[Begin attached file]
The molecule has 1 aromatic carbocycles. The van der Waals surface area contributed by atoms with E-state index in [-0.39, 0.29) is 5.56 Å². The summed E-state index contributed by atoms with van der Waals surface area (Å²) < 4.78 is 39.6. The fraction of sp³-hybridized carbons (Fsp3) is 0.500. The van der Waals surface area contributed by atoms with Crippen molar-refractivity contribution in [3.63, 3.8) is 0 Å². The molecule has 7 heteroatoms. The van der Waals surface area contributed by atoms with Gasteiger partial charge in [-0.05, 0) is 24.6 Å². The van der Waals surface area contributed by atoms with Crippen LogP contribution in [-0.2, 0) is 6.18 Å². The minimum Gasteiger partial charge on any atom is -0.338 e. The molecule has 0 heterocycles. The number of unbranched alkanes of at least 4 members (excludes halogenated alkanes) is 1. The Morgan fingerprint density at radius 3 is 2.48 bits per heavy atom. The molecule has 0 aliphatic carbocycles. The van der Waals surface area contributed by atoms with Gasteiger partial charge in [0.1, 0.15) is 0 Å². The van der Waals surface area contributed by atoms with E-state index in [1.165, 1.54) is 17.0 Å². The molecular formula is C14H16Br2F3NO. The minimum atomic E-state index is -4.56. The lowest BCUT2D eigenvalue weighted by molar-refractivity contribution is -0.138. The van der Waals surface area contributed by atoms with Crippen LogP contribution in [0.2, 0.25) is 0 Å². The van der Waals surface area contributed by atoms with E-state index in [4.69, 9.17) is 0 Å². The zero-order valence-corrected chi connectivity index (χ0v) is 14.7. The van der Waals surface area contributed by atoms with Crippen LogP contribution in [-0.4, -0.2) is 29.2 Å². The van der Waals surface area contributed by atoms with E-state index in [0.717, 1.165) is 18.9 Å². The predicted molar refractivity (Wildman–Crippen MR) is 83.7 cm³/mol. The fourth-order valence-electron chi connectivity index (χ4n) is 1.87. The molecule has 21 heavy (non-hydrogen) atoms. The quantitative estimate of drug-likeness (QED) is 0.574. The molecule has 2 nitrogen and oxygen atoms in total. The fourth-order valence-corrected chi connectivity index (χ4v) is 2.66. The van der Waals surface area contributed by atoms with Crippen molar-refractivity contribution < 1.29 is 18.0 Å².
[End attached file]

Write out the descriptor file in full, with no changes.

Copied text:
The molecule has 1 aromatic carbocycles. The van der Waals surface area contributed by atoms with E-state index in [-0.39, 0.29) is 5.56 Å². The summed E-state index contributed by atoms with van der Waals surface area (Å²) < 4.78 is 39.6. The fraction of sp³-hybridized carbons (Fsp3) is 0.500. The van der Waals surface area contributed by atoms with Crippen molar-refractivity contribution in [3.63, 3.8) is 0 Å². The molecule has 7 heteroatoms. The van der Waals surface area contributed by atoms with Gasteiger partial charge in [-0.05, 0) is 24.6 Å². The van der Waals surface area contributed by atoms with Crippen LogP contribution in [-0.2, 0) is 6.18 Å². The minimum Gasteiger partial charge on any atom is -0.338 e. The molecule has 0 heterocycles. The number of unbranched alkanes of at least 4 members (excludes halogenated alkanes) is 1. The Morgan fingerprint density at radius 3 is 2.48 bits per heavy atom. The molecule has 0 aliphatic carbocycles. The van der Waals surface area contributed by atoms with Gasteiger partial charge in [0.1, 0.15) is 0 Å². The van der Waals surface area contributed by atoms with E-state index in [1.165, 1.54) is 17.0 Å². The molecular formula is C14H16Br2F3NO. The minimum atomic E-state index is -4.56. The lowest BCUT2D eigenvalue weighted by molar-refractivity contribution is -0.138. The van der Waals surface area contributed by atoms with Crippen LogP contribution in [0.2, 0.25) is 0 Å². The van der Waals surface area contributed by atoms with E-state index in [4.69, 9.17) is 0 Å². The zero-order valence-corrected chi connectivity index (χ0v) is 14.7. The van der Waals surface area contributed by atoms with Crippen LogP contribution in [-0.4, -0.2) is 29.2 Å². The van der Waals surface area contributed by atoms with E-state index in [0.717, 1.165) is 18.9 Å². The predicted molar refractivity (Wildman–Crippen MR) is 83.7 cm³/mol. The fourth-order valence-electron chi connectivity index (χ4n) is 1.87. The molecule has 21 heavy (non-hydrogen) atoms. The quantitative estimate of drug-likeness (QED) is 0.574. The molecule has 2 nitrogen and oxygen atoms in total. The fourth-order valence-corrected chi connectivity index (χ4v) is 2.66. The van der Waals surface area contributed by atoms with Crippen molar-refractivity contribution < 1.29 is 18.0 Å².